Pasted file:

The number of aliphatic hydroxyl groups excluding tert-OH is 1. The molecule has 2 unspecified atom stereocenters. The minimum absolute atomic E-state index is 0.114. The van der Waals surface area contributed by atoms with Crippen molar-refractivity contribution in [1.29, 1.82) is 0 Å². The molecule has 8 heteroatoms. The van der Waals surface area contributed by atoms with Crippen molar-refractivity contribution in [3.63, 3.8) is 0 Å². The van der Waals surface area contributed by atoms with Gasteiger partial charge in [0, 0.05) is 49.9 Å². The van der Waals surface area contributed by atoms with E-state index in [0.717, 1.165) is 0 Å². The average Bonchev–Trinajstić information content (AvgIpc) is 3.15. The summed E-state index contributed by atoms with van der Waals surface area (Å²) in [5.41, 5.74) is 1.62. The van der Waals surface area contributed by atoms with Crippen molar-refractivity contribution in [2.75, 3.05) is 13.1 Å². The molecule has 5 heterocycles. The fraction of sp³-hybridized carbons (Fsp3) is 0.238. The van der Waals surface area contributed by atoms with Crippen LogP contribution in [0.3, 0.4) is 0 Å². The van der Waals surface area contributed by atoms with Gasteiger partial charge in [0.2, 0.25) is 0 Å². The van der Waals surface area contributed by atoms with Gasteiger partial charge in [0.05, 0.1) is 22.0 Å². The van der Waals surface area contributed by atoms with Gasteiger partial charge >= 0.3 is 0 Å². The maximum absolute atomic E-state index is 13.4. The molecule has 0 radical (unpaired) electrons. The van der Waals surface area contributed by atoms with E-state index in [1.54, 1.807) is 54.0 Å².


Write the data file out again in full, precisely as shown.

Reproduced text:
The number of aliphatic hydroxyl groups excluding tert-OH is 1. The molecule has 2 unspecified atom stereocenters. The minimum absolute atomic E-state index is 0.114. The van der Waals surface area contributed by atoms with Crippen molar-refractivity contribution in [1.29, 1.82) is 0 Å². The molecule has 8 heteroatoms. The van der Waals surface area contributed by atoms with Crippen molar-refractivity contribution in [3.63, 3.8) is 0 Å². The van der Waals surface area contributed by atoms with Gasteiger partial charge in [0, 0.05) is 49.9 Å². The van der Waals surface area contributed by atoms with E-state index in [0.717, 1.165) is 0 Å². The average Bonchev–Trinajstić information content (AvgIpc) is 3.15. The summed E-state index contributed by atoms with van der Waals surface area (Å²) in [5.41, 5.74) is 1.62. The van der Waals surface area contributed by atoms with Crippen molar-refractivity contribution in [2.75, 3.05) is 13.1 Å². The molecule has 5 heterocycles. The fraction of sp³-hybridized carbons (Fsp3) is 0.238. The van der Waals surface area contributed by atoms with Crippen LogP contribution in [0.3, 0.4) is 0 Å². The van der Waals surface area contributed by atoms with Gasteiger partial charge in [0.2, 0.25) is 0 Å². The van der Waals surface area contributed by atoms with Gasteiger partial charge in [0.05, 0.1) is 22.0 Å². The van der Waals surface area contributed by atoms with Gasteiger partial charge >= 0.3 is 0 Å². The maximum absolute atomic E-state index is 13.4. The molecule has 0 radical (unpaired) electrons. The van der Waals surface area contributed by atoms with E-state index in [1.54, 1.807) is 54.0 Å².